North Carolina's Climate Improves | Eastern North Carolina Now

   Publisher's note: The article below appeared in John Hood's daily column in his publication, the Carolina Journal, which, because of Author / Publisher Hood, is inextricably linked to the John Locke Foundation.

    RALEIGH     Progressives make a point that conservatives ought to take to heart: taxes are far from the only factors that households and businesses take into consideration when deciding where to live, work, invest, shop, or create new businesses.

    In other words, you can't explain the performance of any economy simply on the basis of the prevailing tax rate. Some states and nations with above-average taxes have above-average growth rates. Some states and nations with below-average taxes have below-average growth rates.

    However, progressives need
John Hood
to take something to heart, as well: raising the cost of doing business rarely results in more business being done. Tax rates, energy prices, transportation costs, commodity prices, labor costs - these can all be critical factors in deciding where and how specific firms operate, depending on what they produce and for which markets.

    Many on the Left dismiss business cost as an outdated concern. What matters now, they say, isn't the cost of doing business in a community but the availability of amenities such as arts and entertainment, restaurants, recreational facilities, and educational institutions.

    Sure, these factors can be important, again depending on specific cases. But as a whole, you will more successfully predict economic performance with business-cost measures than with quality-of-life measures. That's largely because higher-cost places aren't necessarily higher-value places. They don't get enough bang to justify the extra buck.

    In North Carolina, we can see this dynamic in play when it comes to government spending on education. Per-pupil spending on K-12 education is lower than the national average in North Carolina, but our K-12 performance matches or exceeds the national average by several measures. On the other hand, North Carolina is one of the most generous funders of higher education in the nation, yet our state lags the national average in measures such as college attainment. Productivity is what matters, not the sheer amount of money put into an enterprise.

    Outside of fiscal policy, state government affects the cost of doing business in many ways. The new leaders of the North Carolina General Assembly understand this, which is why they addressed several pressing issues during the 2011 legislative session, including:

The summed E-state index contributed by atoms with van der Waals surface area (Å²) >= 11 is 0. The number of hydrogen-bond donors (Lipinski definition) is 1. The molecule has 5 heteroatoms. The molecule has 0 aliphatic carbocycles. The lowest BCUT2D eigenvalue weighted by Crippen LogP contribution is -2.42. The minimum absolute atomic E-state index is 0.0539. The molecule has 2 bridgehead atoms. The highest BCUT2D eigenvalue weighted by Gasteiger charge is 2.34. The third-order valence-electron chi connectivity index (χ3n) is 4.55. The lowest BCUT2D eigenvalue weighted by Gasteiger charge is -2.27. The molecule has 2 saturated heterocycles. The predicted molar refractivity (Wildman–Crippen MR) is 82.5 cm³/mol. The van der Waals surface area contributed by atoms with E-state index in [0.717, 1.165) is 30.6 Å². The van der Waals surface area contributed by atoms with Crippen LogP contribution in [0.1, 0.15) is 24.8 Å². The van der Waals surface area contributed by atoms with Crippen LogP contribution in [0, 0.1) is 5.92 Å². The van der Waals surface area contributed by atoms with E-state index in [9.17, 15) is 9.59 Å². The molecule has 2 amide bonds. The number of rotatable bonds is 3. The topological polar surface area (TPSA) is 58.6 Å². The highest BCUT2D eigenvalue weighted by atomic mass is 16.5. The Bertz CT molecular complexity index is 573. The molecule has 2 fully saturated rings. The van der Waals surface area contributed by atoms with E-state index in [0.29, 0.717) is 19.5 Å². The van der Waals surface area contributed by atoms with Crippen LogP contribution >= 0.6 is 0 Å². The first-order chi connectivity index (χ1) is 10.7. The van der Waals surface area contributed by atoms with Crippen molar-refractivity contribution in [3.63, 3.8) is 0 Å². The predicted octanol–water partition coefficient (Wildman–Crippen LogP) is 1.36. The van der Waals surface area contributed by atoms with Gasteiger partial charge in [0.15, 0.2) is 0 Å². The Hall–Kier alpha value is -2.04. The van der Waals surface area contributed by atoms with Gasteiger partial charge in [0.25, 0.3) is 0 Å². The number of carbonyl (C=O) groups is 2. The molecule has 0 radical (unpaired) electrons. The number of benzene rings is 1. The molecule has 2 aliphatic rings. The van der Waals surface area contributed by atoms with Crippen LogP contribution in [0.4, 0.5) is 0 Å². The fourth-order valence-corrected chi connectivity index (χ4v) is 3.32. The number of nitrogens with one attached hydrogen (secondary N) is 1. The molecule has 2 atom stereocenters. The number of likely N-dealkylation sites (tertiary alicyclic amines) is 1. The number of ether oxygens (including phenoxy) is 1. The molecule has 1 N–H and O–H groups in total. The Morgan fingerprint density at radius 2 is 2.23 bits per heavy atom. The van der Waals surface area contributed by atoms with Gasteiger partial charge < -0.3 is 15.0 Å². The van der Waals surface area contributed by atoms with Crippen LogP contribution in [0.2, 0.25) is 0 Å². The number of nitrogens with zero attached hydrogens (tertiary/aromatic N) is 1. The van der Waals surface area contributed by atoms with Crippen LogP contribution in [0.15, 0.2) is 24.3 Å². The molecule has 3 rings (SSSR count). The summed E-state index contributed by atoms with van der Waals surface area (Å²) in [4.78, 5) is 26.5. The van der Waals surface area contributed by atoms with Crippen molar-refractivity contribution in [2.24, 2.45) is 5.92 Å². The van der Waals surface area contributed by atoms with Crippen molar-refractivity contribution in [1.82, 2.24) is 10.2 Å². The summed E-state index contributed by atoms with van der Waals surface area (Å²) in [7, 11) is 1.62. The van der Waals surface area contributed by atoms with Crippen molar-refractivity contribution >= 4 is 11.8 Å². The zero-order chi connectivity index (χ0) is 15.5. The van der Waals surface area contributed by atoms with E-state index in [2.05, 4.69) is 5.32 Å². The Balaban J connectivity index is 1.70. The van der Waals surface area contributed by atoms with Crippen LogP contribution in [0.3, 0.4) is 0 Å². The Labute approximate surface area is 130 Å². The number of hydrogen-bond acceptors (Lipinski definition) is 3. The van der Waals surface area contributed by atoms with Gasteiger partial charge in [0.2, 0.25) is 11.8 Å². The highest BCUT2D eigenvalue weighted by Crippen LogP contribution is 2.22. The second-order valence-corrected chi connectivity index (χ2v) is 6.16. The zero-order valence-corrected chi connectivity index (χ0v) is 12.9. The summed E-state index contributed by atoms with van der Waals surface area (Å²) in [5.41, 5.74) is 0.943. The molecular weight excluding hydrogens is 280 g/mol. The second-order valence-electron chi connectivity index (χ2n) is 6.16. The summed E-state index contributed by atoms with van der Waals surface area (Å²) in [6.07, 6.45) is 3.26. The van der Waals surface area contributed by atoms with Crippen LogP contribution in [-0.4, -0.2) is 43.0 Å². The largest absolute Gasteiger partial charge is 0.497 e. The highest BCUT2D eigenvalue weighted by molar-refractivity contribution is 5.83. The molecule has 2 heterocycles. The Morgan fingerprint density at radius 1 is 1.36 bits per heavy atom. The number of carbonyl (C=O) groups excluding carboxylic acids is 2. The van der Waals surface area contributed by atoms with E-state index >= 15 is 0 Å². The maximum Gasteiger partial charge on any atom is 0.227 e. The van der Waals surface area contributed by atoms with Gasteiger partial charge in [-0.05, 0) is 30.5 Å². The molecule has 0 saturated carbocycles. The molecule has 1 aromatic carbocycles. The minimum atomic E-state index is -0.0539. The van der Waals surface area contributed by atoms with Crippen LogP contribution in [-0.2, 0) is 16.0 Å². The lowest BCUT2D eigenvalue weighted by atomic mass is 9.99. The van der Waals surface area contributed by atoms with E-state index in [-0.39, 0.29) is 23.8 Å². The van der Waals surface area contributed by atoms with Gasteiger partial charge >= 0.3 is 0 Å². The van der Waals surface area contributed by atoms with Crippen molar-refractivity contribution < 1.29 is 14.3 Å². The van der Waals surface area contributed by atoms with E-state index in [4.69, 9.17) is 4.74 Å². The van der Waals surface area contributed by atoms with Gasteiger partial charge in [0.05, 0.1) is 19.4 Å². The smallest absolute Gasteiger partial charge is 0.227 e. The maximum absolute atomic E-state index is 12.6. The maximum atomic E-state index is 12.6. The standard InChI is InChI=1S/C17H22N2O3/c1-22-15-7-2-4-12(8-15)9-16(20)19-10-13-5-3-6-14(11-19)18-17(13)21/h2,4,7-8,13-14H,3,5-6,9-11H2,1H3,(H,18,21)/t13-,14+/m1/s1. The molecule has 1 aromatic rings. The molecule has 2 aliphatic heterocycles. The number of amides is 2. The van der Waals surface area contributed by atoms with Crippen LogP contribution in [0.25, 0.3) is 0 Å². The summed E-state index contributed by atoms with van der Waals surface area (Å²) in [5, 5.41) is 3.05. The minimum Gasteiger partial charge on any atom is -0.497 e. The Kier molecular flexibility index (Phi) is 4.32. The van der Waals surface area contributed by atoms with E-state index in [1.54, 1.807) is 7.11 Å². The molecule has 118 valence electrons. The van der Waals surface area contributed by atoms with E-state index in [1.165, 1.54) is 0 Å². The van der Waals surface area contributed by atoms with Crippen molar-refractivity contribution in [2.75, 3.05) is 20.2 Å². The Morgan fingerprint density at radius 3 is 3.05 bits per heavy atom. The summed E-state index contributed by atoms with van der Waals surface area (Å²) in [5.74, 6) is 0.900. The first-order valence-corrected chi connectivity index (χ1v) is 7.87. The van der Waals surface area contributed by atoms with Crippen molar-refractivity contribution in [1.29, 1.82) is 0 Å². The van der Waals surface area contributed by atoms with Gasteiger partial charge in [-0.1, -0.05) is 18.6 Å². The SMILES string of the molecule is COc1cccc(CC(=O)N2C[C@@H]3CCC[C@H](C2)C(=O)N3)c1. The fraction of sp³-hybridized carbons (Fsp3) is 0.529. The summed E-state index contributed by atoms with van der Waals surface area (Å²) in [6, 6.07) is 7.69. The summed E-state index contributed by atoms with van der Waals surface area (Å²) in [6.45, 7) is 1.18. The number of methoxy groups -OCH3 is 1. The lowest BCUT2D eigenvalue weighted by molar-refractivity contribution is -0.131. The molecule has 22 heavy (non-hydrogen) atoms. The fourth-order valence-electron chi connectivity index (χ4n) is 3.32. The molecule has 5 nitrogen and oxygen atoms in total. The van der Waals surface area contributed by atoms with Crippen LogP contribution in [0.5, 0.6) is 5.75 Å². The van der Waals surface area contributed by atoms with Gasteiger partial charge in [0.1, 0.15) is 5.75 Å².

• Tort Reform. The legislature enacted two bills to reduce the cost of frivolous litigation in North Carolina, including a rewrite of the state's medical-malpractice laws. The state's second-largest insurer of medical practices has just announced a 7.4 percent reduction in premiums for 2012, attributing part of the rate drop to the malpractice reforms. More generally, it is likely that these changes will reduce legal, insurance, and medical expenses in North Carolina, improving our climate for business starts or expansions.

    • Workers Compensation. Premiums for insuring employees against injury can be a major driver of labor costs, particularly in industries with higher-than-average accident rates such as construction and distribution. Last year Rep. Dale Folwell, a Forsyth County Republican, was the primary sponsor of a bill that strengthened relationships between employers and medical providers, adjusted benefit formulas, and increased protection against fraudulent claims, among other provisions. It passed both chambers overwhelmingly and was signed into law by Gov. Beverly Perdue last summer. During the subsequent six months, workers' comp claims were down 9 percent vs. the same period in 2010, although it would be premature to attribute all of that to the new law. Still, it is likely that workers' comp premiums, and thus the cost of hiring new workers, will decline as a result.

    • Regulatory Reform. After lawmakers introduced several bills to alleviate North Carolina's regulatory burden, the General Assembly ended up with a compromise, the Regulatory Reform Act, that Gov. Perdue vetoed on spurious constitutional grounds. A bipartisan coalition overrode her veto in both chambers, creating a new process that promises to limit future rulemaking to high-priority threats to public health and safety while junking outdated regulations that bring far more costs than benefits.

    These initiatives will make North Carolina more competitive. Progressives either don't understand or don't like them. Conservatives ought to be talking about them a lot more - and planning to build on them in future sessions.
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